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The Presidency


The Presidency When we think of government, ... shared powers Fear of presidential bribery to ensure reelection Concern was balance of power How long do they serve ... – PowerPoint PPT presentation

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Title: The Presidency

The Presidency
  • When we think of government, we think of the
    President of the United States
  • Considered the most powerful man in the world
  • Weve discussed his roles, from ceremonial head
    of state to commander in chief (you must remember
  • Theres just so much more

The Founding Fathers
  • The feared both anarchy and monarchy
  • Fear of corruption by Senate shared powers
  • Fear of presidential bribery to ensure reelection
  • Concern was balance of power
  • How long do they serve 2 term precedent but
    22nd Amendment ensures that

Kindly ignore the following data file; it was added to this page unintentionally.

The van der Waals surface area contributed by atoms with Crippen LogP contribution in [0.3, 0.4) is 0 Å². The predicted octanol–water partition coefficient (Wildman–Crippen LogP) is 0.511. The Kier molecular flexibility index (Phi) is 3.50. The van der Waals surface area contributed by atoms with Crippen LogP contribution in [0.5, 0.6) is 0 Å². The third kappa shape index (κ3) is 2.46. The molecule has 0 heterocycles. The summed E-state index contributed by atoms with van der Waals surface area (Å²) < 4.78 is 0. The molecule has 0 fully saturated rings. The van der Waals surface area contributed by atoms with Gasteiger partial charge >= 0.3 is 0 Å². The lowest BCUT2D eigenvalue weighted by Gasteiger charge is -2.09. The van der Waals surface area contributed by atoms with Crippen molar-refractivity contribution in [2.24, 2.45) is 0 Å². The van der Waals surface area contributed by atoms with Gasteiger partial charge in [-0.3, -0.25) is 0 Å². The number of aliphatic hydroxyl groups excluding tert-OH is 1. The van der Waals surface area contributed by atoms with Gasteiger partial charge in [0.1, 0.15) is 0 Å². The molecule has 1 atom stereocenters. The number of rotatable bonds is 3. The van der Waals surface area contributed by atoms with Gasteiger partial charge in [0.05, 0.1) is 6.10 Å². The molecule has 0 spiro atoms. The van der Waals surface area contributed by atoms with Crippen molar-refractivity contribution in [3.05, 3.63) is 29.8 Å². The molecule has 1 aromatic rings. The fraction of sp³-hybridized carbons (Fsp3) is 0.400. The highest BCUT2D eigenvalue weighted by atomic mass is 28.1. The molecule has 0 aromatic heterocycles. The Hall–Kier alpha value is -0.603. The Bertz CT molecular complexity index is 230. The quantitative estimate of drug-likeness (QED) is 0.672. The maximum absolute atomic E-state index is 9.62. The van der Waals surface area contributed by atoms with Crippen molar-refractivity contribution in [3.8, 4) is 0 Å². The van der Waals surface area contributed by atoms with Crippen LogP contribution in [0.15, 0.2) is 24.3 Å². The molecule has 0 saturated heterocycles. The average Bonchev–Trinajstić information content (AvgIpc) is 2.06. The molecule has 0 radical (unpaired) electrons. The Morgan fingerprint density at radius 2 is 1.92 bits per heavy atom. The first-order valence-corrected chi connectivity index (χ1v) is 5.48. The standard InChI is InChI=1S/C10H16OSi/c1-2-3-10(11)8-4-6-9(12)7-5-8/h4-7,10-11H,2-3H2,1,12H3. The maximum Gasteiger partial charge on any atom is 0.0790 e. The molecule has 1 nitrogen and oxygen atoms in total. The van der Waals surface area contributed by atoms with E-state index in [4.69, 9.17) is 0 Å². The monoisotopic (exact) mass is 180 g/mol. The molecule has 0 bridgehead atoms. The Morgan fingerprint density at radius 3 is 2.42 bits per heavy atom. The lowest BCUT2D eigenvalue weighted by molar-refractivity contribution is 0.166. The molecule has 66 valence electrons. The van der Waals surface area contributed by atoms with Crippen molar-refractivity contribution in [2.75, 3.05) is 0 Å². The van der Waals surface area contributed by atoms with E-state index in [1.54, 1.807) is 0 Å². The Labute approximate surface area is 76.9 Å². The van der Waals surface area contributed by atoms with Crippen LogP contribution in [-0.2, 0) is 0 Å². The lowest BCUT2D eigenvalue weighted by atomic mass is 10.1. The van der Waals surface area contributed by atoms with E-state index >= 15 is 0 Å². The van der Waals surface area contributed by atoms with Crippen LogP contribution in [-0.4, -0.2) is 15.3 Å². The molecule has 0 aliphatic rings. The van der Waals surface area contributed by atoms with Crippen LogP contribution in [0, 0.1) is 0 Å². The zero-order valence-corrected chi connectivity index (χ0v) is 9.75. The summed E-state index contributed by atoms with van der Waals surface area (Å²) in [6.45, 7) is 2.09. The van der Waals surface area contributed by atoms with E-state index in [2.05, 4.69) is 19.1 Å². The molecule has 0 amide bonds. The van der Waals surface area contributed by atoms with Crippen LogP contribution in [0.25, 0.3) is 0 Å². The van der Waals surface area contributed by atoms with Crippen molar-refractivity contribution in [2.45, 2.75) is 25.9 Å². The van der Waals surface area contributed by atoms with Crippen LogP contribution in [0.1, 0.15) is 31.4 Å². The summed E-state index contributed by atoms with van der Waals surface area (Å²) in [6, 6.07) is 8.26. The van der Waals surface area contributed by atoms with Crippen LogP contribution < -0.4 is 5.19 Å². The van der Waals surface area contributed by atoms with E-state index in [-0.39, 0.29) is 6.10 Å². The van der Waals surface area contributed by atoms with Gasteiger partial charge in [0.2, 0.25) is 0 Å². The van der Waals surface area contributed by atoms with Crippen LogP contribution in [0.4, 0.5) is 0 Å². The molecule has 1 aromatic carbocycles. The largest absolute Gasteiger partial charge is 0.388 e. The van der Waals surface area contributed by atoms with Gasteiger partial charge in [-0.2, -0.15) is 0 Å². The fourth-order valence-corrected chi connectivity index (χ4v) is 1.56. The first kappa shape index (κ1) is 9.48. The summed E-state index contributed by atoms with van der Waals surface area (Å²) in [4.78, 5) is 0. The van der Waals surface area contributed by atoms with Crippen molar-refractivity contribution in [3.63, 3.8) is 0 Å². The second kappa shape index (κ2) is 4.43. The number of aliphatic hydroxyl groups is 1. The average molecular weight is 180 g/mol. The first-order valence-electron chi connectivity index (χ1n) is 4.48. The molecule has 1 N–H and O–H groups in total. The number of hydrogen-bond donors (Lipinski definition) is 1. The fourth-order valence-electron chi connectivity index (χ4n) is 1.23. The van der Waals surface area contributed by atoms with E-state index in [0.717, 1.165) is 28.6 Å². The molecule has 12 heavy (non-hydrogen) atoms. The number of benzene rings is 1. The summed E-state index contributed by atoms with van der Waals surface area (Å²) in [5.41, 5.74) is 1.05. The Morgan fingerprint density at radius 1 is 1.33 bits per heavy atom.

• Establishment of legitimacy of office
  • and orderly transfer of power
  • One solution the Electoral College

The Electoral College
  • A blessing and a curse
  • Created to ensure fair and balanced way to select
    a president
  • Each state chooses delegates and met in their own
    capital to pick a president (now they meet in a
    national convention)
  • Winner takes all approach and if no one wins a
    majority, then the House picks the president!!
  • Needs to be reformed as the electorate is more
    informed and educated maybe a percentage of
    electoral votes to each candidate??